Wizard and Glass is the fourth novel in Stephen King’s Dark Tower series. It picks up precisely where The Waste Lands left off – with the riddling contest with Blaine the mono. This resolution is not completely satisfying, as it borrows noticeably from The Hobbit, down to specific riddles. But it gets the job done. The character then visit King’s own The Stand, then The Wizard of Oz. All of this feels somewhat derivative, and the reader gets the feeling that King is just making it up as he goes (which he likes to do).
The bulk of the novel, however, does not focus on these things. Rather, Roland tells a 500+ page story about his youth, a fantasy, post-apocalyptic western story full of teenage sex and hormones. There’s some attempt at mystery that doesn’t quite work, as there’s just too much sitting around, although the action scenes, when they come, are well done. We get more Cuthbert and Alain, and that’s a good thing. This story is interesting when it gets going, but it’s often slow-paced, and drags at times.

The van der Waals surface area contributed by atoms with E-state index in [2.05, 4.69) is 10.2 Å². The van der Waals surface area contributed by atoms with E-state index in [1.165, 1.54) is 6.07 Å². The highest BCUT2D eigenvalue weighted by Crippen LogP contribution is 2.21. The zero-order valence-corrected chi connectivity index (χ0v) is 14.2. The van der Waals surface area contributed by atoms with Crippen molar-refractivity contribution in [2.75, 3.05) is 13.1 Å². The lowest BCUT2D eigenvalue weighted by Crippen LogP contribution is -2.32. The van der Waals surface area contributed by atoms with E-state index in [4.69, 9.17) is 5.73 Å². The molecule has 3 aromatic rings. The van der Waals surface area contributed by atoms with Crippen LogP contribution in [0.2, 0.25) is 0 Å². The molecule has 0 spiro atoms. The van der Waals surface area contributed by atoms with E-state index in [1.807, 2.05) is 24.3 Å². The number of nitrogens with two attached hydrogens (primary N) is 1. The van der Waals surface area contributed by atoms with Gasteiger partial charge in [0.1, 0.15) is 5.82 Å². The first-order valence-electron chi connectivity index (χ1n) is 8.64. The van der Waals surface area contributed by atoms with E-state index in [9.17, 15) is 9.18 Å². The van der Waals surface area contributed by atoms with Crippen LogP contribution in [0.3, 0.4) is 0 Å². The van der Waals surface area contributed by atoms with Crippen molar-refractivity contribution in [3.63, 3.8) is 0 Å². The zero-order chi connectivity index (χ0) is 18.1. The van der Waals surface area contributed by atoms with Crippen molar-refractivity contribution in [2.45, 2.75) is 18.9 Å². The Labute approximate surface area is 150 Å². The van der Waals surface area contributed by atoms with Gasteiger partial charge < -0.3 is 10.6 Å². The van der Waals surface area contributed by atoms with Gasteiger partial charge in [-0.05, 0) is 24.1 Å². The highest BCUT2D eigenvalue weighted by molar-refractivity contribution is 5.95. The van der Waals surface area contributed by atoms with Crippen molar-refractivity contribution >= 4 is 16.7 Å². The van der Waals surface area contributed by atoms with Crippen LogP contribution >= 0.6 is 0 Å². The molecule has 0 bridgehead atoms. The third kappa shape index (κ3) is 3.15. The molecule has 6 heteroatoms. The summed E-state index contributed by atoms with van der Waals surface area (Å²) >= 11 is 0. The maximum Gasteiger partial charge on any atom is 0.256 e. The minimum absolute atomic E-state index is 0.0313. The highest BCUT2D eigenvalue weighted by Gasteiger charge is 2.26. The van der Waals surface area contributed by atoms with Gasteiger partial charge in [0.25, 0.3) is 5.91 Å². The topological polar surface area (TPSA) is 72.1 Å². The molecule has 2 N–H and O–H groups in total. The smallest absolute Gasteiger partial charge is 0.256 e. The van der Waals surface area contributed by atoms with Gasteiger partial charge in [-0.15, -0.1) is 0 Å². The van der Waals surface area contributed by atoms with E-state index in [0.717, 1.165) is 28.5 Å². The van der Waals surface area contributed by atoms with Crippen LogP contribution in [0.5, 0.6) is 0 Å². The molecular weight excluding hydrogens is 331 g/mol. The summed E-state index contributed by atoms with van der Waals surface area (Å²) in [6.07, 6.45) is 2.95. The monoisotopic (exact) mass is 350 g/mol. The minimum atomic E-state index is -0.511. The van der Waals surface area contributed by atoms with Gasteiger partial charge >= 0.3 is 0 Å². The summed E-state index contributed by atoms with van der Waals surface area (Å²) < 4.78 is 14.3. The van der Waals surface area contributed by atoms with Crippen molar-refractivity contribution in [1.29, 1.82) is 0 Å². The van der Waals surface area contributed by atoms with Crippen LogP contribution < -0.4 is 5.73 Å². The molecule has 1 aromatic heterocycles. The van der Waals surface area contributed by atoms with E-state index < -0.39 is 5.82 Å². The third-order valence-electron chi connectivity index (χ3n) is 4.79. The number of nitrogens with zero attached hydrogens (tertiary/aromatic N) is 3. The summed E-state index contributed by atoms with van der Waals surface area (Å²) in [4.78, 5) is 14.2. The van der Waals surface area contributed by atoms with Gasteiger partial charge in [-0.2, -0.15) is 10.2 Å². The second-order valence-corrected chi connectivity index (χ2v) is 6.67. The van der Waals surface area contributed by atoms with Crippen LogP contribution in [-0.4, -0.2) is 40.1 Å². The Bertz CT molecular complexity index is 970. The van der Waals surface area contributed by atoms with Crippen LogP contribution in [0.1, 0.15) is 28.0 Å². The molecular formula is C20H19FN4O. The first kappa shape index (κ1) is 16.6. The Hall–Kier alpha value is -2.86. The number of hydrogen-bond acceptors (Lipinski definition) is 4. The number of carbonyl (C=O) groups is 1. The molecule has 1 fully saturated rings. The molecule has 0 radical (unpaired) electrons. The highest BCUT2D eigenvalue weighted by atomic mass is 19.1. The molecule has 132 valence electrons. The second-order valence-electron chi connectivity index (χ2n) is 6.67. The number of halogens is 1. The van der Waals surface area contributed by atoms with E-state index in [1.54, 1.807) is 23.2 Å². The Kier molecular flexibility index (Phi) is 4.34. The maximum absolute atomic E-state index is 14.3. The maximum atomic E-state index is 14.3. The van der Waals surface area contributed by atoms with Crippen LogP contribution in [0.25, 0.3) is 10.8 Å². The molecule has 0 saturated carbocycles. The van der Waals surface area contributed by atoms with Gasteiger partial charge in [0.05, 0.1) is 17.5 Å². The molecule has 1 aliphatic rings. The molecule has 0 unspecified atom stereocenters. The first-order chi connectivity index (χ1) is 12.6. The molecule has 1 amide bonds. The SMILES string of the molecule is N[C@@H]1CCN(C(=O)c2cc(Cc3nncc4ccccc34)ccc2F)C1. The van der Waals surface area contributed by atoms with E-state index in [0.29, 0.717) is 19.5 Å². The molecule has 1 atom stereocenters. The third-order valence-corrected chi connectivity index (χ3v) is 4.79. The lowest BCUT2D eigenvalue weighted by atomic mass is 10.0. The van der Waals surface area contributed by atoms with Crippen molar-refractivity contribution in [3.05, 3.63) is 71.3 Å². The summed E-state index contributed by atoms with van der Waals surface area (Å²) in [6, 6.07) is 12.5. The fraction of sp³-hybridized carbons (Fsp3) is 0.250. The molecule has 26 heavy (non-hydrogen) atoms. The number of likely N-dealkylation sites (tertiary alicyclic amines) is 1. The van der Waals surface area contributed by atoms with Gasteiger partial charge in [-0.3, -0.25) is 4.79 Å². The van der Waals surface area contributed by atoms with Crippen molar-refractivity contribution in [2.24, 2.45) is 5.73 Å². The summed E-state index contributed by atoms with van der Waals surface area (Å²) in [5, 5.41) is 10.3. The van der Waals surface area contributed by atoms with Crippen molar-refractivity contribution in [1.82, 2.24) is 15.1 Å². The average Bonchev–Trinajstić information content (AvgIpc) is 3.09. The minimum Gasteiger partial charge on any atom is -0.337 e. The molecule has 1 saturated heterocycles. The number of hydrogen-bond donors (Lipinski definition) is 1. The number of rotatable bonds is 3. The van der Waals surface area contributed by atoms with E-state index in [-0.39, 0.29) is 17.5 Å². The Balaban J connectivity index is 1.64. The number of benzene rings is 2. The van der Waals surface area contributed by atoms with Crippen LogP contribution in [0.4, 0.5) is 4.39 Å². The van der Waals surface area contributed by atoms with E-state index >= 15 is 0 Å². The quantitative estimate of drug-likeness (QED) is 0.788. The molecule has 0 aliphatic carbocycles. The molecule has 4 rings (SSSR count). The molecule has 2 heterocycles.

Wizard and Glass does little to advance the overall storyline. Instead, it gives the reader the formative experience of Roland’s life. And this is just fine.